June 20, 2024

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Association of Disability Compensation With Mortality and Hospitalizations Among Vietnam-Era Veterans With Diabetes

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Amal N. Trivedi, MD, MPH1,2; Lan Jiang, MS1; Donald R. Miller, DSc3,4; Shailender Swaminathan, PhD2,5; Courtney A. Johnson, MPH1,2; Wen-Chih Wu, MD, MPH1; Kyle Greenberg, PhD6

Importance  It remains poorly understood whether income assistance for adults with low income and disability improves health outcomes.
Objective  To examine the association between eligibility for disability compensation and mortality and hospitalizations among Vietnam-era veterans with diabetes.
Design, Setting, and Participants  Quasiexperimental cohort study of a July 1, 2001, policy that expanded eligibility for disability compensation to veterans with “boots on the ground” (BOG) during the Vietnam era on the basis of a diagnosis of diabetes; veterans who were “not on ground” (NOG) remained ineligible. Participants were Vietnam-era veterans with diabetes in the Veterans Affairs Healthcare System. Difference-in-differences were estimated during early (July 1, 2001-December 31, 2007), middle (January 1, 2008-December 31, 2012), and later (January 1, 2013-December 31, 2018) postpolicy periods. Data analysis was performed from October 1, 2020, to December 1, 2021.
Exposures  Interaction between having served with BOG (as recorded in Vietnam-era deployment records) and postpolicy period.
Main Outcomes and Measures  Primary outcomes were all-cause mortality and hospitalizations.
Results  The study population included 14 247 BOG veterans (mean [SD] age at baseline, 51.2 [3.8] years; 25.7% were Black; 3.3% were Hispanic; 63.6% were White; and 6.9% were of other race) and 56 224 NOG veterans (mean [SD] age, 54.2 [6.3] years; 21.7% were Black; 2.1% were Hispanic; 67.1% were White; and 8.2% were of other race). Compared with NOG veterans, BOG veterans received $8025, $14412, and $17 162 more in annual disability compensation during the early, middle, and later postpolicy periods, respectively. Annual mortality rates were unchanged (prepolicy mortality rates: 3.04% for BOG and 3.56% for NOG veterans), with adjusted difference-in-differences of 0.24 percentage points (95% CI, −0.08 to 0.52), −0.08% (95% CI, −0.40 to 0.24), and −0.08% (95% CI, −0.48 to 0.36), during the early, middle, and later postpolicy periods. Among 3623 BOG veterans and 19 174 NOG veterans with Medicare coverage in 1999, a population whose utilization could be completely observed in our data, BOG veterans experienced reductions of −7.52 hospitalizations per 100 person-years (95% CI, −13.12 to −1.92) during the early, −10.12 (95% CI, −17.28 to −3.00) in the middle, and −15.88 (95% CI, −24.00 to −7.76) in the later periods. These estimates represent relative declines of 10%, 13%, and 21%. Falsification tests of BOG and NOG veterans who were already receiving maximal disability compensation prior to the policy yielded null findings.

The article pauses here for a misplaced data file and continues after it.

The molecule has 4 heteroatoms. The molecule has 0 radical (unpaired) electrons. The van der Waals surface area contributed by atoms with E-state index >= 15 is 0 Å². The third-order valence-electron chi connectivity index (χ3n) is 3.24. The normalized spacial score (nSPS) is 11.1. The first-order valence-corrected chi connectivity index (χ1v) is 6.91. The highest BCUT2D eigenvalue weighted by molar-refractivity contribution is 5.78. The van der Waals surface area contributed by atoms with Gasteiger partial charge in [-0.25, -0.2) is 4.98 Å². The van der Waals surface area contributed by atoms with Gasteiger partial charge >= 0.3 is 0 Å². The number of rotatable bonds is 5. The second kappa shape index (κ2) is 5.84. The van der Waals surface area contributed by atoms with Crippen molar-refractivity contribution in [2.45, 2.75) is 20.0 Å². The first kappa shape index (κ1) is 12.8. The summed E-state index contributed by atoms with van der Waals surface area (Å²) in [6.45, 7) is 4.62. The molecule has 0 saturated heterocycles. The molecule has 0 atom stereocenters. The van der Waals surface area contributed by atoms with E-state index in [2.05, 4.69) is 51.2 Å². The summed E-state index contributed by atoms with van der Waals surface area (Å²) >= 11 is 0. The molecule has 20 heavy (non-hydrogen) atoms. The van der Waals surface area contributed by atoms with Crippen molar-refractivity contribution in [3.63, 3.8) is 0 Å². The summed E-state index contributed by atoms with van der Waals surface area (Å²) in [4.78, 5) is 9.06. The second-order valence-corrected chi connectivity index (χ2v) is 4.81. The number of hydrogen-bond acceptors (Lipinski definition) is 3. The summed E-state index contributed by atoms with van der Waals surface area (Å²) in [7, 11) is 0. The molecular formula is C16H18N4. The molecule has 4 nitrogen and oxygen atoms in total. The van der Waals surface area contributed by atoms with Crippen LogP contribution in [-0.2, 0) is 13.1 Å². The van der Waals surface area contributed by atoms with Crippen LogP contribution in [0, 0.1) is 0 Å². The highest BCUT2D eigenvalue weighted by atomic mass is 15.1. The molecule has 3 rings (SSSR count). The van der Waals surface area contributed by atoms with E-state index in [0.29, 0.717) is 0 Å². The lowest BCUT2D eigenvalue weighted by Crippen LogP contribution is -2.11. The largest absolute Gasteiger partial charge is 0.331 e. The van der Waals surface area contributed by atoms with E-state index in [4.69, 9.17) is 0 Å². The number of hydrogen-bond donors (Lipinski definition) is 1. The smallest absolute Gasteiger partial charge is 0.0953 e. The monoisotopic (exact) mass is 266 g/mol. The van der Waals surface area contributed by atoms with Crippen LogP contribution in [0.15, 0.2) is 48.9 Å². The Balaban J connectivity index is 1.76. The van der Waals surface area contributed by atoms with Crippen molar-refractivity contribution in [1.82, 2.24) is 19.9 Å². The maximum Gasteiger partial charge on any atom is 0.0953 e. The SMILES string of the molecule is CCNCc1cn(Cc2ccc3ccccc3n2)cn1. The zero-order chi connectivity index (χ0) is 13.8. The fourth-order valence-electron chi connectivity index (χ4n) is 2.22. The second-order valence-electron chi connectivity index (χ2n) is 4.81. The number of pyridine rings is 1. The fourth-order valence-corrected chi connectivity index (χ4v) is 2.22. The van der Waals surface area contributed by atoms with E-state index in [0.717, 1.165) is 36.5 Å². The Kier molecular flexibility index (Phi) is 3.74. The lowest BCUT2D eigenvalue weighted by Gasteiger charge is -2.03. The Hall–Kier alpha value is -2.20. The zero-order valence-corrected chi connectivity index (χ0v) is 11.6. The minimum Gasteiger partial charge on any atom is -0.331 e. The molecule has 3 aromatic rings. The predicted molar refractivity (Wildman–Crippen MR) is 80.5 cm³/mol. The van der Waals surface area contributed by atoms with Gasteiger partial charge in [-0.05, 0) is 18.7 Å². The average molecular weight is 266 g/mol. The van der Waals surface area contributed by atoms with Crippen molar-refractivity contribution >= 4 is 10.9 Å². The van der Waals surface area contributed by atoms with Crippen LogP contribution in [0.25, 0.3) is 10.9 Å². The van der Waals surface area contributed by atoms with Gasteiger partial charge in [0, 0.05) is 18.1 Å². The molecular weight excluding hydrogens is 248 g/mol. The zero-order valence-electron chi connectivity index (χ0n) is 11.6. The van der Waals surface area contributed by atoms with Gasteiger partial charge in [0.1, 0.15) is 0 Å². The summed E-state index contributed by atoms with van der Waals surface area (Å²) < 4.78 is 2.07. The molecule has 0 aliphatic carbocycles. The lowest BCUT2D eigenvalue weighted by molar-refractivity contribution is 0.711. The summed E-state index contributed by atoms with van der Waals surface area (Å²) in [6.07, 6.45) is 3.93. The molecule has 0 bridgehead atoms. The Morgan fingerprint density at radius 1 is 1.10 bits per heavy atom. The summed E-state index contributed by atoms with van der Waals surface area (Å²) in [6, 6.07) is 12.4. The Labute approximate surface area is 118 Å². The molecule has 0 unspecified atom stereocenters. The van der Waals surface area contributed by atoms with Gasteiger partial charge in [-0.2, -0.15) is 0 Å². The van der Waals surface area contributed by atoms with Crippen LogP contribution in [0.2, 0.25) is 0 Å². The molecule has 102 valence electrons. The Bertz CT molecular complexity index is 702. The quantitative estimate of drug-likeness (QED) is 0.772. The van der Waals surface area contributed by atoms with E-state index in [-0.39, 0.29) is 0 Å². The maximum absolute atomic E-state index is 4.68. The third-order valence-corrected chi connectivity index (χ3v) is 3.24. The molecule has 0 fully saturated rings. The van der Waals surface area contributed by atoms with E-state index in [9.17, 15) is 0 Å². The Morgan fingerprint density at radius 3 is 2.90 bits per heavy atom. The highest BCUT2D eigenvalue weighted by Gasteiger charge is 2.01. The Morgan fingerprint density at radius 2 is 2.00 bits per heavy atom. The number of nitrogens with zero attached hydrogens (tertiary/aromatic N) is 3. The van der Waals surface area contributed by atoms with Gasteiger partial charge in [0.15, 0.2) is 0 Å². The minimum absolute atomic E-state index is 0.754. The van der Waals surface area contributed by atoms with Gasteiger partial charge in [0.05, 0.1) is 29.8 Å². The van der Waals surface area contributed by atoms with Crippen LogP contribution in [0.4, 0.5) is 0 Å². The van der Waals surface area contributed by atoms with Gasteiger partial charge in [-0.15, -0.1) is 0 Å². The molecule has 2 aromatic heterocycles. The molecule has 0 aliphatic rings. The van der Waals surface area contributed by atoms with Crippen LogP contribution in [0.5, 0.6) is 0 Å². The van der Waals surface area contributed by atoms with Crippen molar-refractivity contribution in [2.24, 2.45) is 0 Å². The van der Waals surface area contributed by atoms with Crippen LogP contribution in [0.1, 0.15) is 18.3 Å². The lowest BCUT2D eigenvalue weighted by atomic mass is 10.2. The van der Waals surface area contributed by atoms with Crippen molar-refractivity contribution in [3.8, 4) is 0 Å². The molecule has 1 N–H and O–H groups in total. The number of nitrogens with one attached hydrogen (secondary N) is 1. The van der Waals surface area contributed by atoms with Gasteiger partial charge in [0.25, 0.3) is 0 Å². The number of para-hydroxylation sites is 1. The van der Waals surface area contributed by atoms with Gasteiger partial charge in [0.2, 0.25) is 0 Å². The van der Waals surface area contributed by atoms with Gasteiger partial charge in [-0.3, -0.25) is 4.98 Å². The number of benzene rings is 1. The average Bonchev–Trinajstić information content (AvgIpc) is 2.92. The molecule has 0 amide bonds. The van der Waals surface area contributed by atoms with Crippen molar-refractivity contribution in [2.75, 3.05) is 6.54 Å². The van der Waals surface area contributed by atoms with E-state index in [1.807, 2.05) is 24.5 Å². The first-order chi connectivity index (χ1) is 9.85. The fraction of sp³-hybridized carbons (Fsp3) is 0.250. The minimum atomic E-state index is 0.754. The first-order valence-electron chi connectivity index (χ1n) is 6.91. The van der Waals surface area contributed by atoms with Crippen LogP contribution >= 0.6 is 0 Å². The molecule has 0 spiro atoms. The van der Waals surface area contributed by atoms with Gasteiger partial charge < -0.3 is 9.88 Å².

Conclusions and Relevance  In this cohort study, disability compensation among Vietnam-era veterans with diabetes was not associated with lower mortality but was associated with substantial declines in acute hospitalizations. Veterans’ disability compensation payments may have important health benefits.

People with lower incomes have worse health and die sooner than those with higher incomes.1–3 The association between income and health is evident throughout the life course, across the gradient of incomes, and in many countries, including those with universal health insurance and robust social welfare programs.1–10